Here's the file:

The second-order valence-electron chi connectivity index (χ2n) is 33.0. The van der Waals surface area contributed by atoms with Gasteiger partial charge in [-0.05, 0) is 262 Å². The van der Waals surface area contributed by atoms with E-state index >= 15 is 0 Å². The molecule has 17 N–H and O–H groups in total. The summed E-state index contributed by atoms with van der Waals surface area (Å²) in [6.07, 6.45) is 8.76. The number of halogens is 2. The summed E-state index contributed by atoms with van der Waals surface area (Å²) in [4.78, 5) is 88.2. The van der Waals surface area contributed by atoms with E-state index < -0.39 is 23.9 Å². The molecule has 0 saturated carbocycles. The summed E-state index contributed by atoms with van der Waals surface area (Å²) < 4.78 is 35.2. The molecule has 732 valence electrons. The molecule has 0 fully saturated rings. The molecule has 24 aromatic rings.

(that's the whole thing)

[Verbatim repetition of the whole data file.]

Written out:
The second-order valence-electron chi connectivity index (χ2n) is 33.0. The van der Waals surface area contributed by atoms with Gasteiger partial charge in [-0.05, 0) is 262 Å². The van der Waals surface area contributed by atoms with E-state index >= 15 is 0 Å². The molecule has 17 N–H and O–H groups in total. The summed E-state index contributed by atoms with van der Waals surface area (Å²) in [6.07, 6.45) is 8.76. The number of halogens is 2. The summed E-state index contributed by atoms with van der Waals surface area (Å²) in [4.78, 5) is 88.2. The van der Waals surface area contributed by atoms with E-state index < -0.39 is 23.9 Å². The molecule has 0 saturated carbocycles. The summed E-state index contributed by atoms with van der Waals surface area (Å²) < 4.78 is 35.2. The molecule has 732 valence electrons. The molecule has 0 fully saturated rings. The molecule has 24 aromatic rings.